Author Topic: Hello, from Conway, NH!  (Read 5486 times)

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DanMc

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Hello, from Conway, NH!
« on: June 19, 2015, 05:01:40 AM »
Hello!!
Over the past year I purchased a hillside 28 acre parcel with an off-grid cabin in Conway, NH.  Currently the cabin has a 500 gallon rainwater harvesting system and is powered by generators with 4 Trojan T105 batteries for backup.  All power originates from generators.

The generators consist of a small Honda 1000 watt unit for lights and charging the batteries.  A larger 7500 watt Troy-bilt generator has to be run when the shallow well pump is run to charge up 3 large bladder tanks for the water system.

Everything works quite nicely.  I need to add some solar/wind generation to keep the batteries topped off when we are not there.  I'm looking at the 45 watt Harbor Freight solar panel kit as a starting point.  I'm not sure how well this panel will get along with these batteries.  The HF panel includes a small charge controller, but I'm not quite sure whether it will be able to handle 4 big batteries, especially if they are low on charge. 

Any comments or suggestions would be much appreciated as I am new to the off-grid scene.  I'm loving it, but have a lot to learn.  Although I can design and build just about anything, time availability forces me to use off-the-shelf components as much as possible. 

Blessings,
Dan


Bruce S

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Re: Hello, from Conway, NH!
« Reply #1 on: June 19, 2015, 06:54:02 AM »
Welcome to the Forum!!

The HF kit will be hard pressed to keep up, BUT if they start out mostly charged it will at least keep the voltages up.
The kit is a 45watt unit, the panels are "OK" for output. You'll find that open voltages on them will be around 22Vdc, loaded onto a battery system they will be held down by the battery voltages.
The box that came with them isn't really a charge controller per se , it merely has diodes in it to keep the charge from going back from the batteries into the panels.
Having said that, I find the voltage distribution outlets very very handy, the display I turn off for most of the time and I have a morningstar solar controller between it and the panels. The Morningstar I have is a ss-6-12v , and has been a set it and forget it device, only thing I did was to set the unit from solid to wetcell .

I'm in the city (St Louis) so I do not have to have a larger unit, but would purchase from them pronto.
I also have GHURD's diversion controllers making sure I get all my specialized batteries charged as well.

Cheers
Bruce S
 
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DanMc

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Re: Hello, from Conway, NH!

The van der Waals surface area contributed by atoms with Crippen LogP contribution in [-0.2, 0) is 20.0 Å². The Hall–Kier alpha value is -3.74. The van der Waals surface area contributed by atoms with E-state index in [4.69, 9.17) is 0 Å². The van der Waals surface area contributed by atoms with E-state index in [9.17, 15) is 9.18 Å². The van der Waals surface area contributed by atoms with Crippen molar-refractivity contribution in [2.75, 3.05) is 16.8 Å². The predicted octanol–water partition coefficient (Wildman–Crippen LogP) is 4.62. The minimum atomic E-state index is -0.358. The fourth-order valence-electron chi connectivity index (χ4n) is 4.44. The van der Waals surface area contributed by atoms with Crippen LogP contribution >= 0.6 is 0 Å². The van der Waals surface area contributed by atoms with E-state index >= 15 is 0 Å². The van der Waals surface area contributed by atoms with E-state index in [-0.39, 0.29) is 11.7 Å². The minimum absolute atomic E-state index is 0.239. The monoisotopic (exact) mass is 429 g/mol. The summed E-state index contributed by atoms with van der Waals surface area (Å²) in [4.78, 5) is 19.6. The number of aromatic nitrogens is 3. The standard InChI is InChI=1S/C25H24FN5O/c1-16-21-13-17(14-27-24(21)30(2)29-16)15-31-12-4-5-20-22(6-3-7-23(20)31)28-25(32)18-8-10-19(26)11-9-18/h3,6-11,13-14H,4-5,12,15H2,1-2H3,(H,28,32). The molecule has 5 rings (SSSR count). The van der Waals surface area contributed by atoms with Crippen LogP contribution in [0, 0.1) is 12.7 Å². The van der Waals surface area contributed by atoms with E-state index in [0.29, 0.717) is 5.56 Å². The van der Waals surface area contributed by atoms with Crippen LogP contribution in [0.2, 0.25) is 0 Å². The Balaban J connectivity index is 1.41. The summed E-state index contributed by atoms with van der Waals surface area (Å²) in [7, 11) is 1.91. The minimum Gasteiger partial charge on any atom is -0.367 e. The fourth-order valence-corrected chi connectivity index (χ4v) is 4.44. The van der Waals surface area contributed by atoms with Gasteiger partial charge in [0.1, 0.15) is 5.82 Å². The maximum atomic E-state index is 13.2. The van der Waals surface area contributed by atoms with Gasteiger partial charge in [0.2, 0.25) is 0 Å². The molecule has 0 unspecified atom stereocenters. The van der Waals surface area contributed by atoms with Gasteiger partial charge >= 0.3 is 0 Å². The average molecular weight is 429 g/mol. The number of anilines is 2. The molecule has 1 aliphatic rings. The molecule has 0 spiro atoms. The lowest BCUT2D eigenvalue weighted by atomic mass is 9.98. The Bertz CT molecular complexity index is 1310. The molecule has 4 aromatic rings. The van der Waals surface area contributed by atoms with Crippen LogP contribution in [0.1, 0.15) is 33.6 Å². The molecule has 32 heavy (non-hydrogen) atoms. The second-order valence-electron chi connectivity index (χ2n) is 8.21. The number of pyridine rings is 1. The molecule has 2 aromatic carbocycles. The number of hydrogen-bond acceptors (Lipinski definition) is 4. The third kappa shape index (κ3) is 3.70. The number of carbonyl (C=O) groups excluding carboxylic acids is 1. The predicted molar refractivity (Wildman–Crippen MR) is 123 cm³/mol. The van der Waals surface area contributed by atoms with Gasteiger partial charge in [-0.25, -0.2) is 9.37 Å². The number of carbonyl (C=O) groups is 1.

« Reply #2 on: June 19, 2015, 08:24:29 AM »
Hi Bruce,

Thanks for the quick response!!  I will pick up this panel today and will install it on the roof this weeked.  I'll tuck the panel in between the two roof lines.  The cabin faces southwest, so I'll have to see whether I can get it mounted to face south as it should.

Isn't there more than diodes in there?  They say that it cuts off the charging when the batteries are above 14.5 volts.  The first thing I will do once I get this is open up that little box and get a pic of what's inside. 

Looks like I need to bone up on solar panel charge controllers!!

Dan
« Last Edit: June 19, 2015, 08:31:23 AM by DanMc »

Bruce S

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Re: Hello, from Conway, NH!
« Reply #3 on: June 19, 2015, 11:48:32 AM »
A pic of the controller that comes with the HF setup will be best.
There have been two different types and I have both.
The better ones has the standard cig-light plugin and a USB along with a voltage readout.
Neither one of Mine had anything to shut off the voltage going to the batteries.
 Pics do wonders :)!
 
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thirteen

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Re: Hello, from Conway, NH!
« Reply #4 on: June 19, 2015, 05:35:46 PM »
Welcome. How old are the batteries? I have a set of Harbor solar panels just like you are maybe getting. Mine did charge my two big (D) batteries but they were new at the time. I would be gone for 1 1/2 - 2 months at a time. But it will not give a deep charge on them if it is needed. I suggest you take a readings on the batteries and make a chart to keep notes on them.They might already have a chart upkeep somewhere.   Batteries will last a long time if taken care of properly. A trickle charge on your batteries is a good idea. Esp in the winter.13